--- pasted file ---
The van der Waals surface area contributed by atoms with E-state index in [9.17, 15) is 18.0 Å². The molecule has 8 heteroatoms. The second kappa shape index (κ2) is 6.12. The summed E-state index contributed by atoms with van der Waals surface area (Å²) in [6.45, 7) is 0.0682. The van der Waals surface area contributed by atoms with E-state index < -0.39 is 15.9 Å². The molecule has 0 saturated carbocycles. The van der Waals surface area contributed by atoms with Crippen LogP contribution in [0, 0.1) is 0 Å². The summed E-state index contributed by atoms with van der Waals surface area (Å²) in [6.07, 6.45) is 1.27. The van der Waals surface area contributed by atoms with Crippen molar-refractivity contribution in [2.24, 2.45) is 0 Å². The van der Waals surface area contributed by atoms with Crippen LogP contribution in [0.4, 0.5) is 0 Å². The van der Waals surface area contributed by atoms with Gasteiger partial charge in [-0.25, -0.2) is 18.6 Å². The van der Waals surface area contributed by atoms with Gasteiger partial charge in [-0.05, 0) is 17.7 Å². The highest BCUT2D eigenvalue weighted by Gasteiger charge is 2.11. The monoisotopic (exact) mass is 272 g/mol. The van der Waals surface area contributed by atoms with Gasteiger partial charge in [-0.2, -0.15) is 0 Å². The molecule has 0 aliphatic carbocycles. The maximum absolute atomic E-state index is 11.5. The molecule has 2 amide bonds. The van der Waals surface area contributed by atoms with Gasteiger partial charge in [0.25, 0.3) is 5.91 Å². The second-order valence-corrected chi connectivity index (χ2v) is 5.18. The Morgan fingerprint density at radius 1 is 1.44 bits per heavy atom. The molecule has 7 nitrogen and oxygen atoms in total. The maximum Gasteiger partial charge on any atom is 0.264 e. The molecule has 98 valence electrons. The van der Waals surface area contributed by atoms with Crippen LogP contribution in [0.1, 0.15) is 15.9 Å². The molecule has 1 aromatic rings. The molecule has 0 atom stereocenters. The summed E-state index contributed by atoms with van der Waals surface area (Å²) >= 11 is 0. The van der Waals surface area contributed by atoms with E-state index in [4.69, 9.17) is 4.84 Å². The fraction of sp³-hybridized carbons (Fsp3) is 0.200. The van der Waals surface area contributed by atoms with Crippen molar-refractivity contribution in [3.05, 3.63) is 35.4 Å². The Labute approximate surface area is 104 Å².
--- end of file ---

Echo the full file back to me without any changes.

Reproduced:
The van der Waals surface area contributed by atoms with E-state index in [9.17, 15) is 18.0 Å². The molecule has 8 heteroatoms. The second kappa shape index (κ2) is 6.12. The summed E-state index contributed by atoms with van der Waals surface area (Å²) in [6.45, 7) is 0.0682. The van der Waals surface area contributed by atoms with E-state index < -0.39 is 15.9 Å². The molecule has 0 saturated carbocycles. The van der Waals surface area contributed by atoms with Crippen LogP contribution in [0, 0.1) is 0 Å². The summed E-state index contributed by atoms with van der Waals surface area (Å²) in [6.07, 6.45) is 1.27. The van der Waals surface area contributed by atoms with Crippen molar-refractivity contribution in [2.24, 2.45) is 0 Å². The van der Waals surface area contributed by atoms with Crippen LogP contribution in [0.4, 0.5) is 0 Å². The van der Waals surface area contributed by atoms with Gasteiger partial charge in [-0.25, -0.2) is 18.6 Å². The van der Waals surface area contributed by atoms with Gasteiger partial charge in [-0.05, 0) is 17.7 Å². The highest BCUT2D eigenvalue weighted by Gasteiger charge is 2.11. The monoisotopic (exact) mass is 272 g/mol. The van der Waals surface area contributed by atoms with Gasteiger partial charge in [-0.2, -0.15) is 0 Å². The molecule has 0 aliphatic carbocycles. The maximum absolute atomic E-state index is 11.5. The molecule has 2 amide bonds. The van der Waals surface area contributed by atoms with Gasteiger partial charge in [0.25, 0.3) is 5.91 Å². The second-order valence-corrected chi connectivity index (χ2v) is 5.18. The Morgan fingerprint density at radius 1 is 1.44 bits per heavy atom. The molecule has 7 nitrogen and oxygen atoms in total. The maximum Gasteiger partial charge on any atom is 0.264 e. The molecule has 98 valence electrons. The van der Waals surface area contributed by atoms with Crippen LogP contribution in [0.1, 0.15) is 15.9 Å². The molecule has 1 aromatic rings. The molecule has 0 atom stereocenters. The summed E-state index contributed by atoms with van der Waals surface area (Å²) >= 11 is 0. The van der Waals surface area contributed by atoms with E-state index in [4.69, 9.17) is 4.84 Å². The fraction of sp³-hybridized carbons (Fsp3) is 0.200. The van der Waals surface area contributed by atoms with Crippen molar-refractivity contribution in [3.05, 3.63) is 35.4 Å². The Labute approximate surface area is 104 Å².